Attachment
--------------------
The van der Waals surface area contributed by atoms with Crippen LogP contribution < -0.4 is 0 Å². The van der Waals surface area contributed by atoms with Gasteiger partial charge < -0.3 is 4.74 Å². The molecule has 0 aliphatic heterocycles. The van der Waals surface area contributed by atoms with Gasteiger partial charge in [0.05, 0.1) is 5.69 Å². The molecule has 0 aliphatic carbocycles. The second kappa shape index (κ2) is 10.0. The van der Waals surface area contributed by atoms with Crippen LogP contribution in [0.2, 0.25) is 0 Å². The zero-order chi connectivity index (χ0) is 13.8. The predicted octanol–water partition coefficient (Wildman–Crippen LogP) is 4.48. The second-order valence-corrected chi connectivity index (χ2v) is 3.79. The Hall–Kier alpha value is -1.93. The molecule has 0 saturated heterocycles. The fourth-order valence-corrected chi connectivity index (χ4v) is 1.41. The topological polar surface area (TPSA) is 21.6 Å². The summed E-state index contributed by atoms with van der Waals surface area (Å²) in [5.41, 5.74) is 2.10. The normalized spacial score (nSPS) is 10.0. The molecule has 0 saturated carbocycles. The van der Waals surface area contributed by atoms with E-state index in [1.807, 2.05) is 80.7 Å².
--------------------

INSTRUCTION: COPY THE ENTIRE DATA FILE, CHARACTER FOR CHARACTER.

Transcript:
The van der Waals surface area contributed by atoms with Crippen LogP contribution < -0.4 is 0 Å². The van der Waals surface area contributed by atoms with Gasteiger partial charge < -0.3 is 4.74 Å². The molecule has 0 aliphatic heterocycles. The van der Waals surface area contributed by atoms with Gasteiger partial charge in [0.05, 0.1) is 5.69 Å². The molecule has 0 aliphatic carbocycles. The second kappa shape index (κ2) is 10.0. The van der Waals surface area contributed by atoms with Crippen LogP contribution in [0.2, 0.25) is 0 Å². The zero-order chi connectivity index (χ0) is 13.8. The predicted octanol–water partition coefficient (Wildman–Crippen LogP) is 4.48. The second-order valence-corrected chi connectivity index (χ2v) is 3.79. The Hall–Kier alpha value is -1.93. The molecule has 0 saturated heterocycles. The fourth-order valence-corrected chi connectivity index (χ4v) is 1.41. The topological polar surface area (TPSA) is 21.6 Å². The summed E-state index contributed by atoms with van der Waals surface area (Å²) in [5.41, 5.74) is 2.10. The normalized spacial score (nSPS) is 10.0. The molecule has 0 saturated carbocycles. The van der Waals surface area contributed by atoms with E-state index in [1.807, 2.05) is 80.7 Å².